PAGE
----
Clarence Arthur McCann June 8, 1891 - June 2, 1947

Clarence Arthur McCann was born in Pembroke, Hants County, Nova Scotia to Arthur Frederick and Ella Jane (Carmichael) McCann. He grew up in Windsor, Nova Scotia, Canada.

He married Ada May Smith on July 27, 1912 in Falmouth, Nova Scotia and together they had 14 children.

In 1915, Clarence travelled to Fredericton, New Brunswick to enlist in the Canadian Expeditionary Force. He embarked for England not long after and remained overseas for almost four years. While there, he wrote many letters home. Over 100 of them survived and have been transcribed. The originals have been donated to the Canadian War Museum in Ottawa.

I offer these transcriptions to those who have ancestors who served in the Great War so they might have a glimpse of what that life was like for these men.

Saturday, October 23, 2010


I have said these letters were "from across the pond" meaning the big one known as the Atlantic Ocean.  However the first 19 letters were written in Fredericton and one was written while onboard ship outside of Saint John, N.B.  Clarence didn't have a chance to mail this one until he arrived in England.  He thought they might stop in Halifax where he'd be able to post it.  He had hoped for permission to go home before going overseas as his wife, Ada, had given birth to their third child and first daughter on May 9, 1915 but that didn't happen.  Clarence didn't see Nova Scotia again until May of 1919.

On November 16, 1998, one of my cousins, typed the introduction to the transcripts of these letters.  This is what s/he wrote:

"This brief resume of Clarence McCann and his 1915-1919 military experiences was put together by the remaining nine members of his first family of nine boys and five girls, most especially Bob, who volunteered to transcribe the nearly 100 original letters, and, as you can see, did an excellent job.  Its intent is to inform any and all of Clarence's thoughts and feelings during those four long years he was separated from his young wife of two and a half years and his two infant sons.

Clarence McCann was born June 8, 1891, in Windsor, N.S., one of four children of Arthur and Ella McCann.  He married Ada Smith in July, 1912, and in Feb. - March, 1915, he left for Fredericton, N.B., to join the Canadian Army.  Some three months later he was in England and three months after that he was in France to become part of that hell on earth known as World War I.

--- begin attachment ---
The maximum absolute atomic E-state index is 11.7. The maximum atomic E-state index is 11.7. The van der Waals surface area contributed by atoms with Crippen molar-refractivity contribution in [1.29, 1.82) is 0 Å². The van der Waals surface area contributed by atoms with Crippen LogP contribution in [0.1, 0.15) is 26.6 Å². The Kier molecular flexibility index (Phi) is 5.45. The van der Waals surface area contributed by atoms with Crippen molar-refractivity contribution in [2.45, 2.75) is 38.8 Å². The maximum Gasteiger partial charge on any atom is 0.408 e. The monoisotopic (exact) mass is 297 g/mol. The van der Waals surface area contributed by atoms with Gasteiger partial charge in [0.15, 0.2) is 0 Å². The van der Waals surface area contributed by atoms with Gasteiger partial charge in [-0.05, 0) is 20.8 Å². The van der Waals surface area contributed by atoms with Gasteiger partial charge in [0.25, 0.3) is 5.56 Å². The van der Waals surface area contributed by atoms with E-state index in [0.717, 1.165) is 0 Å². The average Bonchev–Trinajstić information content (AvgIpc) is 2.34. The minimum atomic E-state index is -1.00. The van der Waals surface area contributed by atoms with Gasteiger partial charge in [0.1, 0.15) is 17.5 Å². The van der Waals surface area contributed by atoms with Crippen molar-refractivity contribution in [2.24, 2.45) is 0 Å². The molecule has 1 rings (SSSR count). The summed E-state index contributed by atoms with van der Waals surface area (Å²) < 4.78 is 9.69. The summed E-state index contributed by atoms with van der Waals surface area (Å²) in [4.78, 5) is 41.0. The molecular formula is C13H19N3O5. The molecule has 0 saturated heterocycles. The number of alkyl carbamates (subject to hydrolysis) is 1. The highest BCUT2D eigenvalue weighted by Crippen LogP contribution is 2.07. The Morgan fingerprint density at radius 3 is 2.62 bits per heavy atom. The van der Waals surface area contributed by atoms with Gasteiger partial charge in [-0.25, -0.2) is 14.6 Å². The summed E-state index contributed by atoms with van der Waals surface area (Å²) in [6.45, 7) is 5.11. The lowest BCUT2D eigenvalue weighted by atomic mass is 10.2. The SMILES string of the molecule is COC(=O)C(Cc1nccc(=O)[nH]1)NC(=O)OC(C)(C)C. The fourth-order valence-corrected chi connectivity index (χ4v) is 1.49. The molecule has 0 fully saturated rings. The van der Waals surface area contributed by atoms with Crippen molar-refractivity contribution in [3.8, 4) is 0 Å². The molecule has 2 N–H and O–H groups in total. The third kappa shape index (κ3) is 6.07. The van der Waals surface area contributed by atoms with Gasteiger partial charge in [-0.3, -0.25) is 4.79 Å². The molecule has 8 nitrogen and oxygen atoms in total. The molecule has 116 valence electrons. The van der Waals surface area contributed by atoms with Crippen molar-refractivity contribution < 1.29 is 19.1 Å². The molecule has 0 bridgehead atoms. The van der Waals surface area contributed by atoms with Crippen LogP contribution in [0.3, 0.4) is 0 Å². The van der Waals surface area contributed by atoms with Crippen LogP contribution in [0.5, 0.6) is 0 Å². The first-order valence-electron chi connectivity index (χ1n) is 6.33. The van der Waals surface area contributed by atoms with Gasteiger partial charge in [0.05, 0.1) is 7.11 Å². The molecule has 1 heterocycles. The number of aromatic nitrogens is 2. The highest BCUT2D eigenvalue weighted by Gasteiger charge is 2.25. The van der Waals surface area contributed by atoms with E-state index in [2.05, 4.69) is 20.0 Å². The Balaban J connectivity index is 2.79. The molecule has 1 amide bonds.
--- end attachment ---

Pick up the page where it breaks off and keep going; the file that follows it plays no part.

Until Clarence was released from the army in May, 1919, he never once was able to return home to Windsor and family after enlisting in 1915, and during those four years what thoughts he must have had of returning safely to enjoy a long and happy life with those he loved and away from the carnage he had known in Europe.  But such was not to be.  For in August, 1936, his wife Ada (our mother) suddenly, and at the early age of 42 years, died short hours after giving birth to her fourteenth child.

Although the whole family suffered a crushing blow, one can hardly imagine how Clarence must have felt: no wife and companion, no mother for his fourteen children, eleven of whom were age sixteen or younger, and in the middle of the Great Depression.  In addition, his employment was not full time or guaranteed.  The grief and stress he must have experienced was unimaginable.

But somehow he managed to keep his family more or less together for a number of years, after which he married again, this time to Gladys M. Hines, who bore him three more sons, two of whom died in infancy.  Then fate struck another cruel blow in June, 1947, when Clarence died suddenly, a few days short of his 56th birthday.

These early and sudden deaths of our mother and father have left a great void in the family history, but in the past few years following the death of Clarence's sister, Lela, in 1979, and the subsequent break-up of her home, many letters written by Clarence to his father, mother, sister and brother between the years 1915-1919 have given us a chance to know something of him in his younger years.  We can only imagine how many more letters he must have written to his young wife, Ada, our mother, and we live in hope that one day some of them will turn up and add more to our search for family history.

When contacted, the director of the War Museum in Ottawa, John Granstein, said he would, on behalf of the museum, be glad to receive Dad's war medals plus the letters and related documents which included a copy of Statement of Service in the Canadian Armed Forces and Dad's discharge certificate, and so, on December 1, 1998, Bill delivered same to the Museum along with a complete transcript of the letters.  Eventually, the plan is to display a selected portion of the letters for public viewing.  Also, as I understand it, the letters will perhaps provide further information to war researchers.

Well done, Bill!"

© Copyright 2010 Pamela Wile. All Rights Reserved. No reproduction without permission.

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